Westchester Power Program Achieves Clean Energy Goals

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by Robert Kimmel

Customers within Irvington and Tarrytown will receive electric power bills beginning this month that reflect their villages’ entry into Westchester Power’s program to boost the production of renewable, clean energy. Of the 112,000 customers eligible for participation within 20 Westchester municipalities in the program, only some 6.3% opted out of the overall plan, according to Leo Wiegman, Executive Director of Sustainable Westchester, the organization that set up the local program.

A 15% opt-out rate had been anticipated so the lower figure was fairly well received, Wiegman told a forum sponsored by The Hudson Independent last month at Warner Library. Irvington and Tarrytown were among the 17 municipalities that chose to offer their residents the clean power option rather than the basic power supply generated by fossil fuel, such as coal and oil.

“The 70,000 customers who will be supplied with renewable energy credits will be the single largest residential purchase of clean power within New York State,” Wiegman said.

Consumers using ConEd as their electric power supplier were automatically switched into the program, known generically as Consumer Choice Aggregation. An estimated 35,000 residential and small businesses using other Energy Supply Companies, (ESCOs), were excluded, but can opt into the program, after leaving those ESCOs. “We frequently get calls from those folks; their ESCO contracts are ending and they like our price better,” Wiegman noted.

“Because we got a rate better than our benchmark rate, we went back to the municipalities and gave them two choices, both of which would be better than the benchmark rate, which we did not expect,” Wiegman said.

The energy supply negotiated by Westchester Power is at a fixed rate, that it states is “lower than the average rate you paid for basic utility supply in 2015.” The renewable energy rate is slightly higher than that for the basic electric supply. Renewable energy is generated from solar, wind and water sources. Wiegman said that those opting out of the renewable rate for basic supply numbered only in the low hundreds. Basic supply averages from $1 to $2 less monthly than the renewable power rate. The present fixed rates will continue through 2018.

ConEd, as it does for every ESCO, continues to transmit all the power through its infrastructure, send the utility bills to consumers, and repair its lines. Westchester Power negotiated the new supply costs with Con Ed Solutions, an ESCO that is a subsidiary of ConEd. The lower costs are secured by the large scale aggregation of consumers to bolster buying power through volume purchases.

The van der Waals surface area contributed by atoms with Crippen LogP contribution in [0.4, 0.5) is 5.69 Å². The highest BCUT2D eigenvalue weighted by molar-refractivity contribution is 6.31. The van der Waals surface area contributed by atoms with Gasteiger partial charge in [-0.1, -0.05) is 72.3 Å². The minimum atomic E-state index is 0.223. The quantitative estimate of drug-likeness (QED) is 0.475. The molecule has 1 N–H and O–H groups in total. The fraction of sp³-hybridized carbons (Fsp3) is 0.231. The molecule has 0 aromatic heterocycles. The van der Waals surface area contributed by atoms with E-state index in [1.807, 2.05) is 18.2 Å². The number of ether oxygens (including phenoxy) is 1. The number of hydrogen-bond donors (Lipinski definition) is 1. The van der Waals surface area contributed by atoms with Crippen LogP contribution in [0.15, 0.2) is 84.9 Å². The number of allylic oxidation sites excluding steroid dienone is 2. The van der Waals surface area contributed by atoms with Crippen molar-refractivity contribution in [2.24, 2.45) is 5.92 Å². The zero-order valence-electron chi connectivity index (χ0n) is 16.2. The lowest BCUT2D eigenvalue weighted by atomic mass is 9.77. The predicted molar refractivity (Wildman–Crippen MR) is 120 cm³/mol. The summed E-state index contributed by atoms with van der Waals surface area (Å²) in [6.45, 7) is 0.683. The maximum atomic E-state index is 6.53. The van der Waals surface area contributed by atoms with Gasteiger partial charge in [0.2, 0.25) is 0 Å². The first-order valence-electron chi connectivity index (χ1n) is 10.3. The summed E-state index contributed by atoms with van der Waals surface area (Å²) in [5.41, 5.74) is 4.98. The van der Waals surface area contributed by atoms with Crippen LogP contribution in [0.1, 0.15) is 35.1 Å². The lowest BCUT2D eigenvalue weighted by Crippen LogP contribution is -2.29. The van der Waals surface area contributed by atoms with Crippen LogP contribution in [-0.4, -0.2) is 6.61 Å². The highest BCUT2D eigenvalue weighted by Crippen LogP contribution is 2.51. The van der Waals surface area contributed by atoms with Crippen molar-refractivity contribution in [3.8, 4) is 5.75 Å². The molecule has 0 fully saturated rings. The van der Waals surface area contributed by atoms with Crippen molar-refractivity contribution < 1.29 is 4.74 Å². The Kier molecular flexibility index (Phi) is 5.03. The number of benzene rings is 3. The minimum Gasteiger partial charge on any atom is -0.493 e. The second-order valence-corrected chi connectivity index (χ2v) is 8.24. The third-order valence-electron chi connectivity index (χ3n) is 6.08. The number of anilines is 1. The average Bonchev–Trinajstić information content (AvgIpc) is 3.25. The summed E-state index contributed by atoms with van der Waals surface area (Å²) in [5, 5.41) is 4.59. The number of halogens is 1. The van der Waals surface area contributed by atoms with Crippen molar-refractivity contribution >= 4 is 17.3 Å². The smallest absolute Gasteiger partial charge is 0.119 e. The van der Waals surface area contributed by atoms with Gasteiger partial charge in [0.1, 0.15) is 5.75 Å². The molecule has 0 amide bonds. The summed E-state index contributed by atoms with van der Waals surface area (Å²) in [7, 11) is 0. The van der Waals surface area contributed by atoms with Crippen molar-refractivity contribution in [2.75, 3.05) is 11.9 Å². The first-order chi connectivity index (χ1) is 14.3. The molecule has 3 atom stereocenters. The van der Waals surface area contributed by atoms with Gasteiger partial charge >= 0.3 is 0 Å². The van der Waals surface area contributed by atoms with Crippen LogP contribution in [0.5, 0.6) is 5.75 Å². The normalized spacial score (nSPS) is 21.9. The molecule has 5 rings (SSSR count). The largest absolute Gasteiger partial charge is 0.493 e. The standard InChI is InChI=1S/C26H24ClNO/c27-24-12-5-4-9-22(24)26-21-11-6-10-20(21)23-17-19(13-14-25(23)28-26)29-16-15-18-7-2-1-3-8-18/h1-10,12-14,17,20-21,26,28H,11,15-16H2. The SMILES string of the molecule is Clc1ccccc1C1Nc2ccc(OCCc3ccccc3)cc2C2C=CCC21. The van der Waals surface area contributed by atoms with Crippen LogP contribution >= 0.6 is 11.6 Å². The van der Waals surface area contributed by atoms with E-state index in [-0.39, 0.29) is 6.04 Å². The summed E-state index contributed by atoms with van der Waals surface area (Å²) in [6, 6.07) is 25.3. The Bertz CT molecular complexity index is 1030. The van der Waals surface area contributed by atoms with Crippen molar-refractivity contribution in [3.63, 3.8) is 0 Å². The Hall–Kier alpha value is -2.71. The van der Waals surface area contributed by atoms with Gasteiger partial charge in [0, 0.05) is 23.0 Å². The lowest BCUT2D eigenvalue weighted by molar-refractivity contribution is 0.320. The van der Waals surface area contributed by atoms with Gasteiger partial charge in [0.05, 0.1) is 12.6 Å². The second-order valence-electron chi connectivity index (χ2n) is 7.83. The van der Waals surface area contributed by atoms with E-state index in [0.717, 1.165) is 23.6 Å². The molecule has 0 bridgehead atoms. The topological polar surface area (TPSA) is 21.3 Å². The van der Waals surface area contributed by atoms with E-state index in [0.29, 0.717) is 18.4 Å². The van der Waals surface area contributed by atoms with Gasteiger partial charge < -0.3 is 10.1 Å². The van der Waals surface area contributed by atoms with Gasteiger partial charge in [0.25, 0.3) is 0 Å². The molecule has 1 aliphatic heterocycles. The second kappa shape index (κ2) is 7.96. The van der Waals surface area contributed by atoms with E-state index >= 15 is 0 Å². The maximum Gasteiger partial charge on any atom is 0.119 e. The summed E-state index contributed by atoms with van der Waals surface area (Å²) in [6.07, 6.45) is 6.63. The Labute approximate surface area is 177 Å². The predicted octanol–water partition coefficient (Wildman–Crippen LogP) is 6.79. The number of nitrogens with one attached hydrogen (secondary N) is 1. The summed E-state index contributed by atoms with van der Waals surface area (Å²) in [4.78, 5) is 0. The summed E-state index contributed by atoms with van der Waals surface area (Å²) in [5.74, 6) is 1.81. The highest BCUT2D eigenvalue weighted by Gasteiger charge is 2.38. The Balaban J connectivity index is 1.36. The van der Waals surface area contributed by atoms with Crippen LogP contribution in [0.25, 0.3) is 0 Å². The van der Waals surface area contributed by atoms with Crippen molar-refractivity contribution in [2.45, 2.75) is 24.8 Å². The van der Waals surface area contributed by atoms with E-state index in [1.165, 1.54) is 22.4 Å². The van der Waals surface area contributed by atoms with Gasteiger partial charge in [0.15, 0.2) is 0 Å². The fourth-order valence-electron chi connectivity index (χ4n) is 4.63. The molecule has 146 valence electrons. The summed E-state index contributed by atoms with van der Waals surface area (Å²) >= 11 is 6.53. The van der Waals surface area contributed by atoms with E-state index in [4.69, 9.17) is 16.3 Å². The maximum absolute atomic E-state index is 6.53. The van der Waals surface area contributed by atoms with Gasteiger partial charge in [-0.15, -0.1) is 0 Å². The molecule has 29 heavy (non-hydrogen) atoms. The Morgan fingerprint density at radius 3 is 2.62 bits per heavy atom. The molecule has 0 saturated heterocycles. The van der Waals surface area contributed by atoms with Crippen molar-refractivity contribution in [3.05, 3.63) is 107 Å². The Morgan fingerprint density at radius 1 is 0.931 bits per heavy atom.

Purchase of clean energy translates into what are called Renewable Energy Credits (RECs) which are incentives for the development nationally of more energy produced through solar, wind and hydropower sources, rather than coal, oil and gas, providing environmental benefits.

The selection of renewable energy through Westchester Power has no immediate impact on the composition of the electric supply fed into local households or businesses through the ConEd power grid, according to Glenn Weinberg, Interim Program Director of Westchester Power. “It sends market signals back into the power market that there is a greater demand for renewable energy, so over time, that is going to make greater impact on the new generators that are built, the renewable energy generators,” he said. “The old, dirty, and inefficient fossil power plants are closed down.”

Fossil fuels generate greenhouse gasses, such as carbon dioxide, which most scientists believe is a heavy contributor to climate change and global warming, Wiegman asserted that with the majority of communities opting for renewable energy “it sends a clear message that there is a strong appetite for it,” and that “it will encourage more communities to build more solar here locally and benefit from it directly by lowering the rates.”

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